Caladium care

by Mark Cullen & Ben Cullen
topic of the articles

If you’re an avid shade gardener or just love colourful foliage like we do, give caladiums a try. Pot up a tuber or acquire a plant from a retailer. Either way, you can’t go wrong – and learn how to take care of them all year with our tips.


Mid-October, we dug up our dahlias, tuberous begonias and caladiums. As responsible gardeners who don’t like to see good tubers go to waste, we dig up the bunch and set them in a cool, dry place for the winter.

We are happy to report that our caladium collection is 99 per cent healthy. Despite our best efforts, we had to remove one soft tuber that had begun to rot. Checking on the collection every few weeks ensures any rotting tuber does not spread bacteria to the surrounding bulbs.

We absolutely love caladiums in the garden; they provide colour in the shade where few other plants do, but they do require a bit of extra work. Is it worth it? We have to say yes.

Spring care

In the spring, about six weeks before the last-frost date, pot up the healthy caladium roots to give them an early start. Keeping the knobby (rounded) side up, place them in a two- to five cm pot in a damp mixture of peat and container soil. It is imperative that the soil stay moist, dark and warm (23 to 26 C) until new growth begins. Provide indirect light as soon as you see a shoot, and move outdoors when the danger of frost has passed in May.

As you may have guessed, caladiums prefer a warm, moist environment. They are very winterhardy, depending on the variety, but most prefer shade. Caladiums are not known for their blooms but rather their colourful foliage. Healthy caladiums may produce a bloom which is best removed to keep energy directed towards the tuber. Water frequently to ensure the soil doesn’t dry out below two centimetres deep. Fertilize once a month with diluted 20-20-20. Most caladium varieties will grow 30 to 50 cm tall.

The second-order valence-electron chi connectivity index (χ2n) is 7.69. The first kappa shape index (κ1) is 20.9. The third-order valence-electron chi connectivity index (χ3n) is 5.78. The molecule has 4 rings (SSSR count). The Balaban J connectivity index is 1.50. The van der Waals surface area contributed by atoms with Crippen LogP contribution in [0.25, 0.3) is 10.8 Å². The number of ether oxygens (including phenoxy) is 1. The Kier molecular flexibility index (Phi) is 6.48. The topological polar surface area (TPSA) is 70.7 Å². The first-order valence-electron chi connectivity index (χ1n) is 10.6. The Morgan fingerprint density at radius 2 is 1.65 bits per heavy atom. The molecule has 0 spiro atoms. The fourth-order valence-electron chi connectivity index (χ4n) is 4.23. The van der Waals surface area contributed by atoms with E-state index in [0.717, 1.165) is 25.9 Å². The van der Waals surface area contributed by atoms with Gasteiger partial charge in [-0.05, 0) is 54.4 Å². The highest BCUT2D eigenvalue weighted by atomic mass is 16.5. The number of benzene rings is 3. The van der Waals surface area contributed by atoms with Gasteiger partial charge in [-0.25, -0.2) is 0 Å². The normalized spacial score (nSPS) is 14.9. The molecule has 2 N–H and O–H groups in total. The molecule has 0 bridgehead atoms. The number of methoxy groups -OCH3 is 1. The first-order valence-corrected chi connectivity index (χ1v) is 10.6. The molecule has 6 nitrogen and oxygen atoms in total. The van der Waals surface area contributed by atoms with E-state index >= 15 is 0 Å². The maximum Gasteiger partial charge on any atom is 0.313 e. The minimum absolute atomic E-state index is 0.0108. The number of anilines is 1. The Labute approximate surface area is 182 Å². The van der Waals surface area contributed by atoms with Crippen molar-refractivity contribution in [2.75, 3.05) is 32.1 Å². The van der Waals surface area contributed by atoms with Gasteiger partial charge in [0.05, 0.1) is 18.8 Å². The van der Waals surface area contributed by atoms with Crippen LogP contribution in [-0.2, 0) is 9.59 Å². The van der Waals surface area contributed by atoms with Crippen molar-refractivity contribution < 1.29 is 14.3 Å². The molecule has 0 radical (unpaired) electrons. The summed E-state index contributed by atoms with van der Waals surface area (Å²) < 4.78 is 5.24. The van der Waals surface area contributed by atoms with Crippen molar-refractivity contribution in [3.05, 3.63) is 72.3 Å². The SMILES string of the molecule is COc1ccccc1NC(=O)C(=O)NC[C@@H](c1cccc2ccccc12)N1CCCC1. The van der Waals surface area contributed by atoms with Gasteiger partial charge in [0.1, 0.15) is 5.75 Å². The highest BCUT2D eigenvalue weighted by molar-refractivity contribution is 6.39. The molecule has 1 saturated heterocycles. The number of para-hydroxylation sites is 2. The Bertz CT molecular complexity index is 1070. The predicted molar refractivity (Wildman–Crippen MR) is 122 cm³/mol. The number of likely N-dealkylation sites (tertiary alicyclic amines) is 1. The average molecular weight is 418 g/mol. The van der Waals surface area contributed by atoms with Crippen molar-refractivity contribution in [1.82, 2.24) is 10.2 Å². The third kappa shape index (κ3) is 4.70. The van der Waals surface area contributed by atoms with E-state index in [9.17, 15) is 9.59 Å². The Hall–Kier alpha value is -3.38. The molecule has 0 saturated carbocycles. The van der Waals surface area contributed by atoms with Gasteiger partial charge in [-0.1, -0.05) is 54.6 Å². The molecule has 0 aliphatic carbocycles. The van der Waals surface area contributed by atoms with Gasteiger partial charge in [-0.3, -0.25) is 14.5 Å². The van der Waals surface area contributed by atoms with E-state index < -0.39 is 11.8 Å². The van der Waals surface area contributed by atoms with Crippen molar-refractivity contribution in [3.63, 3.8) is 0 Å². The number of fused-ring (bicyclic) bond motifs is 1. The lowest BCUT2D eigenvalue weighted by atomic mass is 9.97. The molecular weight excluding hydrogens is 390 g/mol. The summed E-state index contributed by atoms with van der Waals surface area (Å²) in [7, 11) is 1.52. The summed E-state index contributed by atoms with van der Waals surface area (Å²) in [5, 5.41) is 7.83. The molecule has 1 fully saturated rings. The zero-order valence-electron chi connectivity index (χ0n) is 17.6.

Winter care

Dig up caladium tubers in late autumn for storage, before killing frost penetrates the soil. Brush off soil and allow to dry in a warm environment with good air circulation for a week or two. Cut back foliage after it dies naturally. Store between 10 and 15 degrees Celsius in loosely packed peat moss, keeping several centimetres of space between them.

Recommended varieties

(available at garden retailers midwinter)

CHERRY TART : Suited for pots and baskets; performs well in sunny and shady landscapes.

CRANBERRY STAR : Ideal for pots and as accent or border; best suited to shady areas.

FIRECRACKER RED : Excellent landscape performance; very tall, better suited to the landscape than the container.

GARDEN WHITE : Ideal for use in sunny landscapes or large containers; grows tall, resistant to sunburn.

CALADIUM UF340 : Outstanding performance in landscape and container settings; does well in sunny or shady locations; also known as Angel Wing Dwarf White. Some varieties are more tolerant of the sun than others, including: Candidium, F. M. Joyner, Pink Beauty, Postman Joyner, Red Flash, Rose Bud, Sea Gull, Scarlet Beauty and White Queen.

Potential problems

TUBER ROT : Causes tuber to become soft. Select varieties least susceptible to the problem and store tubers properly. Do not store tubers in the refrigerator. A cool, dark area in your basement or cold cellar is best.

LEAF SPOT : Causes leaves to develop brown spots. Remove and destroy affected leaves.

LEAF BURN : Causes brown spots and leaf die-back. Don’t expose leaves to liquid fertilizer, keep plant well-hydrated and from receiving too direct, mid-day sun.

Mark Cullen is a Member of the Order of Canada. He reaches more than two million Canadians with his gardening/environment messages every week. Ben Cullen is a professional gardener with a keen interest in food gardening and the environment. You can follow both Mark and Ben on Twitter (@MarkCullen4), Facebook ( ) and Instagram ( ). Receive their free monthly newsletter at .